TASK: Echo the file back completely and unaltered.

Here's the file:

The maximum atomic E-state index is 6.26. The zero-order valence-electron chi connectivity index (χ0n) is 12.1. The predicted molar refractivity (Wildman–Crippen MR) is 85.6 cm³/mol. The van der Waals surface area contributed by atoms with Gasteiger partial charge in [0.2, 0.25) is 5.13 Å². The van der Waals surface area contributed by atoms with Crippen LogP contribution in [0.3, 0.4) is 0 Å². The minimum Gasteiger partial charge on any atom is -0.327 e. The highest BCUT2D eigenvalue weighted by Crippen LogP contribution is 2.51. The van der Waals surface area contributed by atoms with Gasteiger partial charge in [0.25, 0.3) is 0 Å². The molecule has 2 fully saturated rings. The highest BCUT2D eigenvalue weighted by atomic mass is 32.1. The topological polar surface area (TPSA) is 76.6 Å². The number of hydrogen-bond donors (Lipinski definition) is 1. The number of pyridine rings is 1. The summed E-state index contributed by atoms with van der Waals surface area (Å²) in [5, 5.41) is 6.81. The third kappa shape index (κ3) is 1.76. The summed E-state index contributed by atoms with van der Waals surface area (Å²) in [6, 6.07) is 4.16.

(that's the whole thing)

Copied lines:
The maximum atomic E-state index is 6.26. The zero-order valence-electron chi connectivity index (χ0n) is 12.1. The predicted molar refractivity (Wildman–Crippen MR) is 85.6 cm³/mol. The van der Waals surface area contributed by atoms with Gasteiger partial charge in [0.2, 0.25) is 5.13 Å². The van der Waals surface area contributed by atoms with Crippen LogP contribution in [0.3, 0.4) is 0 Å². The minimum Gasteiger partial charge on any atom is -0.327 e. The highest BCUT2D eigenvalue weighted by Crippen LogP contribution is 2.51. The van der Waals surface area contributed by atoms with Gasteiger partial charge in [0.25, 0.3) is 0 Å². The molecule has 2 fully saturated rings. The highest BCUT2D eigenvalue weighted by atomic mass is 32.1. The topological polar surface area (TPSA) is 76.6 Å². The number of hydrogen-bond donors (Lipinski definition) is 1. The number of pyridine rings is 1. The summed E-state index contributed by atoms with van der Waals surface area (Å²) in [5, 5.41) is 6.81. The third kappa shape index (κ3) is 1.76. The summed E-state index contributed by atoms with van der Waals surface area (Å²) in [6, 6.07) is 4.16.